There's two other options the article didn't mention though. One is tidal stress. The other is that when you bend a semi-rigid surface (like what happens as the moon's surface shrinks) it will open up small cracks. This is happening in the mid-section of the USA as the continent rebounds from the last ice age.
3 / 5 (2) Feb 21, 2012

The graben don't need to imply expansion. Rather, they could possibly indicate uneven contraction. If the center of an area is contracting slower than the areas around it, then it will bend down around the edges, and there will be cracks in the center. The process could even be more complex than that though. The same cracks (graben) would form if the center of an area initially contracts faster than the surrounding area, and then later the surrounding area catches up. Then you would get both graben and scarps in the same area. Again, it's about relative rate of contraction, and doesn't need to be expansion at all.
not rated yet Feb 21, 2012
Is there any way to differentiate between kinetic heat and nuclear decay heat?

I'm assuming that one could measure the neutrino flux coming from the moon in order to see how much heat is due to nuclear decay.
1 / 5 (1) Feb 21, 2012
The key to planetary geology might lie in the Baltis Vallis rille on Venus, which rises and falls dozens of times ignoring gravity (!), with some 2 km's separating its high and low points along its 6,800 km length. This approach of force-fitting such anomalies into the geology we see here on Earth is a questionable approach. After all, the Colorado River punches through the Kaibab Upwarp. Why did it not go around? We also see rilles on planets which stop, and then pick up again further down.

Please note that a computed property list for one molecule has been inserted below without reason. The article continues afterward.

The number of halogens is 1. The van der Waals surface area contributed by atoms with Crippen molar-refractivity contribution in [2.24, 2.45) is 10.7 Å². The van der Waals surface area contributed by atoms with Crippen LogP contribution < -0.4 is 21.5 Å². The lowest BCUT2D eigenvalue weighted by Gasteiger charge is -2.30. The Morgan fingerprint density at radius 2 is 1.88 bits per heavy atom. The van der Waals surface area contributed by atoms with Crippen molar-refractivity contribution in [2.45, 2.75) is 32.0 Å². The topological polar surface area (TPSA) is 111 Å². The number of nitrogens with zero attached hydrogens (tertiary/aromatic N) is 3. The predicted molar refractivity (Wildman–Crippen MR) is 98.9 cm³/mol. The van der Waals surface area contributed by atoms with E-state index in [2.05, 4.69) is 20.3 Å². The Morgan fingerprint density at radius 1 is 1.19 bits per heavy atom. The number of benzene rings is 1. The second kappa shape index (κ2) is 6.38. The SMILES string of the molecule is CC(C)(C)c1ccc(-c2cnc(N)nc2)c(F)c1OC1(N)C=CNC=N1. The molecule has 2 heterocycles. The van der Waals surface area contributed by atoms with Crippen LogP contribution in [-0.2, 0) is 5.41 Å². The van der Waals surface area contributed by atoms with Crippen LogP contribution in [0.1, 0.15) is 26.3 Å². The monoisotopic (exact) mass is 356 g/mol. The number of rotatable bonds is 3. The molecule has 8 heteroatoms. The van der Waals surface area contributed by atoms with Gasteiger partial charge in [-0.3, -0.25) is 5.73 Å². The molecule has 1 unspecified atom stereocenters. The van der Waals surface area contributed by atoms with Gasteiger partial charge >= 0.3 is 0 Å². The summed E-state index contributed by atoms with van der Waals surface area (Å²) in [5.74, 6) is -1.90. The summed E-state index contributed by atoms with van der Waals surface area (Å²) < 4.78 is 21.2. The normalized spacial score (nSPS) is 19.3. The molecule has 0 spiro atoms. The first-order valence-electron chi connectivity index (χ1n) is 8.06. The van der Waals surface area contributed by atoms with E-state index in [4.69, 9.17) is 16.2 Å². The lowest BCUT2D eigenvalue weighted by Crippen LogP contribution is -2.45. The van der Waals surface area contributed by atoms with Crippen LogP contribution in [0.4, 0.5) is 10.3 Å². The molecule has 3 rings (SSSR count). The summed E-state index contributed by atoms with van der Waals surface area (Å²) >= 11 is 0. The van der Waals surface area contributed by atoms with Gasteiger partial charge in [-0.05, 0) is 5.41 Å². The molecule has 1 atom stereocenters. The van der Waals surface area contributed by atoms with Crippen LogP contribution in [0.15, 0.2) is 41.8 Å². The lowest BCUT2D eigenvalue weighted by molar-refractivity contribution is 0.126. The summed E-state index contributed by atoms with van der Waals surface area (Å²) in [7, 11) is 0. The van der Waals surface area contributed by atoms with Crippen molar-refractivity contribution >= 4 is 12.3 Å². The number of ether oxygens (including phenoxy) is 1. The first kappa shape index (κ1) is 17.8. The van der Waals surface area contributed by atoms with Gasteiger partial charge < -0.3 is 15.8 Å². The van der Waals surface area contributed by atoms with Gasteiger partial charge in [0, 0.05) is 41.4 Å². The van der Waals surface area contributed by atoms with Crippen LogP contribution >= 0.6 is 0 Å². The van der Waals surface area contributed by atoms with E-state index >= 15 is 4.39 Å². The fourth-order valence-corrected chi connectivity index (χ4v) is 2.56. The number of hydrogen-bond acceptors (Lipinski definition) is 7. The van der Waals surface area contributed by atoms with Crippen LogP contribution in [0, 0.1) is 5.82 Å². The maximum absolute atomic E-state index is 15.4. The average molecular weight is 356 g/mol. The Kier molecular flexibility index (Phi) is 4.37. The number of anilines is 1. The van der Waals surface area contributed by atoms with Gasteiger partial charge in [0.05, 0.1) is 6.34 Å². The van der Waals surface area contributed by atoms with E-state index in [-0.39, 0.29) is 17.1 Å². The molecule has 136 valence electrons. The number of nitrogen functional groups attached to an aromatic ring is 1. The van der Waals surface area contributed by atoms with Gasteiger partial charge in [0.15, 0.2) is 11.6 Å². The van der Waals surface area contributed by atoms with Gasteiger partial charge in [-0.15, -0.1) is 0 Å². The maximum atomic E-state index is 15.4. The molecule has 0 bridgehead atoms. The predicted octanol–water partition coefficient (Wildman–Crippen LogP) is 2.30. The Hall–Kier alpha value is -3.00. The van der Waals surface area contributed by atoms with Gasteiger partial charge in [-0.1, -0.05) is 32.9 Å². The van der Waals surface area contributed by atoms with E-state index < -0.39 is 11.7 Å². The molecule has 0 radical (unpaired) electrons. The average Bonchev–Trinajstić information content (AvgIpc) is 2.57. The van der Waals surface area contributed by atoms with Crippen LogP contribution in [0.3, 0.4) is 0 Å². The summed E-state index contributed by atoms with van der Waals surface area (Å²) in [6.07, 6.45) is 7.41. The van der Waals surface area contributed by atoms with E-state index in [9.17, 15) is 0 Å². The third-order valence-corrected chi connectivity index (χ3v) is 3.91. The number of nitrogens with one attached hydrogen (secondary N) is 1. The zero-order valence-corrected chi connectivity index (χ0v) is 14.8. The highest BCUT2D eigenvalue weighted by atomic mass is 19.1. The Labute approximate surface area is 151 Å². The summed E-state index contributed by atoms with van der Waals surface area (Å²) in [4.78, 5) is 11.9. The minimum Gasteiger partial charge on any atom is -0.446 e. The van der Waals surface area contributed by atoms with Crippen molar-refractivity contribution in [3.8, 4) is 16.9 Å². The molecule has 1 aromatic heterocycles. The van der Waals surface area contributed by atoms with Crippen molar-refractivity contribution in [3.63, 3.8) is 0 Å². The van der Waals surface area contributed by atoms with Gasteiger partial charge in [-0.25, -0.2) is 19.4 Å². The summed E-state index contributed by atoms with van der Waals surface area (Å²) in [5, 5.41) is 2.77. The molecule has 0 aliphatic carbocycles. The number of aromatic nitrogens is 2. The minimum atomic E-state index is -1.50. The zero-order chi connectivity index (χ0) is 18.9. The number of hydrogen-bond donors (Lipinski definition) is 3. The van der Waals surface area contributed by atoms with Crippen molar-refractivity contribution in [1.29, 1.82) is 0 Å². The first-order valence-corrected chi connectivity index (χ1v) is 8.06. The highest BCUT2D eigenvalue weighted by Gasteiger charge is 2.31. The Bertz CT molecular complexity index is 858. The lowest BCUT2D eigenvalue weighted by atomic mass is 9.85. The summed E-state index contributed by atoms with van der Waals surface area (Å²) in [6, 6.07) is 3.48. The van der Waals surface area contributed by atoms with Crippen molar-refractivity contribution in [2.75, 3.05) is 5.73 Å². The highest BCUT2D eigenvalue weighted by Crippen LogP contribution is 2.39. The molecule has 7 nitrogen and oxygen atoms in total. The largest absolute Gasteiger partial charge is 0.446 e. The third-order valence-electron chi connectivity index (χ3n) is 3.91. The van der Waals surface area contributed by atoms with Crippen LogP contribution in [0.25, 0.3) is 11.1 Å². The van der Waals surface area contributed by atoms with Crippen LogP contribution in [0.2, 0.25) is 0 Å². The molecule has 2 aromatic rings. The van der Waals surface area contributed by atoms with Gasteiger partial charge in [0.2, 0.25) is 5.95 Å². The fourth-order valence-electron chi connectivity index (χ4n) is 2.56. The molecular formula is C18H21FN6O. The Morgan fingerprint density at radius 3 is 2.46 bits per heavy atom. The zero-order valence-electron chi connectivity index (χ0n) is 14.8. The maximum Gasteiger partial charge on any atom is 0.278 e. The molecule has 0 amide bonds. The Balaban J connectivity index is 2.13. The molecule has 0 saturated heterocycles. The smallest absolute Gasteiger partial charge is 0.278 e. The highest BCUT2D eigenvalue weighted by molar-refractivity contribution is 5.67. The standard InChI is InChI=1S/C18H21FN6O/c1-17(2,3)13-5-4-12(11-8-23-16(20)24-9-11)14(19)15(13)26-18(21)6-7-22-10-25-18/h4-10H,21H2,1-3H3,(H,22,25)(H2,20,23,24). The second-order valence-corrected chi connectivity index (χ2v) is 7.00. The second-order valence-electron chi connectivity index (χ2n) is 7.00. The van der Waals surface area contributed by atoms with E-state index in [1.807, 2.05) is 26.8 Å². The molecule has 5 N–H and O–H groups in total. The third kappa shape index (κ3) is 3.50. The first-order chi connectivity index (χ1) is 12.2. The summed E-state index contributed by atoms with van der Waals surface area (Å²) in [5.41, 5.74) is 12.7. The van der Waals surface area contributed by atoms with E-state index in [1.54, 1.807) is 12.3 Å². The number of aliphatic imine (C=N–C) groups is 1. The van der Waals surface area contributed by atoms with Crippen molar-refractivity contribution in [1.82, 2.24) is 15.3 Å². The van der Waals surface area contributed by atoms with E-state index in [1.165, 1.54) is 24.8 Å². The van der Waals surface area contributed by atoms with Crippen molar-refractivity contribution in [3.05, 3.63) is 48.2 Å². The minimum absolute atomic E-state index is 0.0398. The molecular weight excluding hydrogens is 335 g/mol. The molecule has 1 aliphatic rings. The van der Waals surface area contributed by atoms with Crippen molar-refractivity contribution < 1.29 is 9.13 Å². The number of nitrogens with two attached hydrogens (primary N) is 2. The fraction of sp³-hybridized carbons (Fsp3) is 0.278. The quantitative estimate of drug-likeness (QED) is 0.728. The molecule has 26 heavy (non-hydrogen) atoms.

Look at the big picture, guys. These rilles are misbehaving. There's something wrong with the scientific framework we're using to think about these observations. If people want to propose different explanations for each enigmatic planetary feature they see, they will end up with a scientific framework which is just a lot of ideas stitched together. There will be no thread which connects any of it together.

Plasma-based excavation can explain every single observation of planetary channels.
1 / 5 (1) Feb 22, 2012
So this has to mean that Neal Adams is right. The moon is a hollow geode that continues to grow.